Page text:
- Almost half of all drinking occasions are moderate, relaxed and take place in the home
- Pre-drinking is now a common feature of nights out for both younger and older adults
- Half of get-togethers with friends or family involve increased or higher risk drinking
New research into the UK’s alcohol consumption has revealed a surprising picture of Britain’s drinking culture.
The study by the University of Sheffield’s Alcohol Research Group, funded by Alcohol Research UK, shows that while heavy drinking is still commonplace, much consumption is moderate and sociable.
Between 2009 and 2011, almost half (46 per cent) of drinking occasions in the UK involved moderate, relaxed drinking in the home. However, nine per cent involved drinking heavily at home with a partner.
The study, published online by the scientific journal Addiction, also confirmed that ‘pre-drinking’ is a typical feature of nights out for both young adults and older drinkers – and often involves heavy consumption.
A total of 10 per cent of all drinking occasions involved groups of friends moving between home and pub drinking and consuming on average 14 units of alcohol – the equivalent of seven pints of beer or one and a half bottles of wine. However, for many, going out with friends often involved drinking only low levels of alcohol.
In comparison, almost half of get-togethers with friends or family which take place exclusively at home, such as dinner parties, house parties and watching sport, involved increased or higher risk drinking*.
Dr John Holmes, a Senior Research Fellow in the University of Sheffield’s Alcohol Research Group, who led the study, said: “Far from the stereotypes of binge Britain or a nation of pub-drinkers, we find that British drinking culture mixes relaxed routine home drinking with elements of excess.
“Young people do binge drink on big nights out but we also see heavy drinking among middle-aged couples relaxing at home and among all ages at domestic get-togethers.”
The findings come from detailed drinking diaries completed by a representative sample of 90,000 adults as part of Kantar Worldpanel’s Alcovision study**. In addition to recording how much they drank, participants detailed where and when they consumed alcohol, who was there and why they were drinking.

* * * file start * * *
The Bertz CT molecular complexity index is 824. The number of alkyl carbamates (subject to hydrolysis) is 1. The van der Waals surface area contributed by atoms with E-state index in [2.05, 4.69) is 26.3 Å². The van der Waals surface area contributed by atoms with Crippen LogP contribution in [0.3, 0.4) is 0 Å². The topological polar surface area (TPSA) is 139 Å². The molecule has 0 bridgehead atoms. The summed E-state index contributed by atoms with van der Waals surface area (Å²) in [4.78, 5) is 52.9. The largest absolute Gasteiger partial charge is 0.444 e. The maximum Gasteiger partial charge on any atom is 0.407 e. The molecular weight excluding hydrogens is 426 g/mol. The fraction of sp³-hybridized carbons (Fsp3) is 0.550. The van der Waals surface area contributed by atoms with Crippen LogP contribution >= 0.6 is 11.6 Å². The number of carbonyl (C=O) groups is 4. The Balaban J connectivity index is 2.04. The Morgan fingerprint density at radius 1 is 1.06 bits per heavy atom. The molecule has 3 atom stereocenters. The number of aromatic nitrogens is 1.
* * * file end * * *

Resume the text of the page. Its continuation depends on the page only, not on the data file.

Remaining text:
The researchers based at the University of Sheffield’s School of Health and Related Research (ScHARR) used the diaries to identify eight main types of drinking occasion.
Most of these involved drinking in the home and included; drinking at home alone (14 per cent of occasions), light drinking at home with family (13 per cent), light drinking at home with a partner (20 per cent) and heavy drinking at home with a partner (nine per cent).
Consuming alcohol away from home was less common and included going out for a few drinks with friends (11 per cent of occasions) and going out for a meal as a couple or with family (nine per cent). The study found 10 per cent of occasions involved drinking heavily at both home and the pub – whether through pre- or post-drinking during a night out.
Dr James Nicholls, Director of Research and Policy Development at Alcohol Research UK, said “The idea that there is a single British drinking culture is wrong. Drinking behaviours have changed enormously over time, and there are wide variations within society.
“Rather than assuming society is neatly divided between ‘binge’, ‘heavy’ or ‘moderate’ drinkers we should think about the occasions on which people drink more or less heavily – and the fact we may be moderate in some contexts, and less so in others. If we want to address problems associated with drinking, we need to recognise the diversity of how we drink and understand the crucial role that cultures and contexts play in that.”
The study is published as an open access paper in the scientific journal Addiction and is available in the accepted articles section of Addiction’s website:
The full citation is: Ally AK, Lovatt M, Meier PS, Brennan A, and Holmes J. (2016) Developing a social practice-based typology of British drinking culture in 2009-2011: Implications for alcohol policy analysis. Addiction doi: 10.1111/add.13397.
To find out more about the Sheffield Alcohol Research Group’s work, click here to visit their website.
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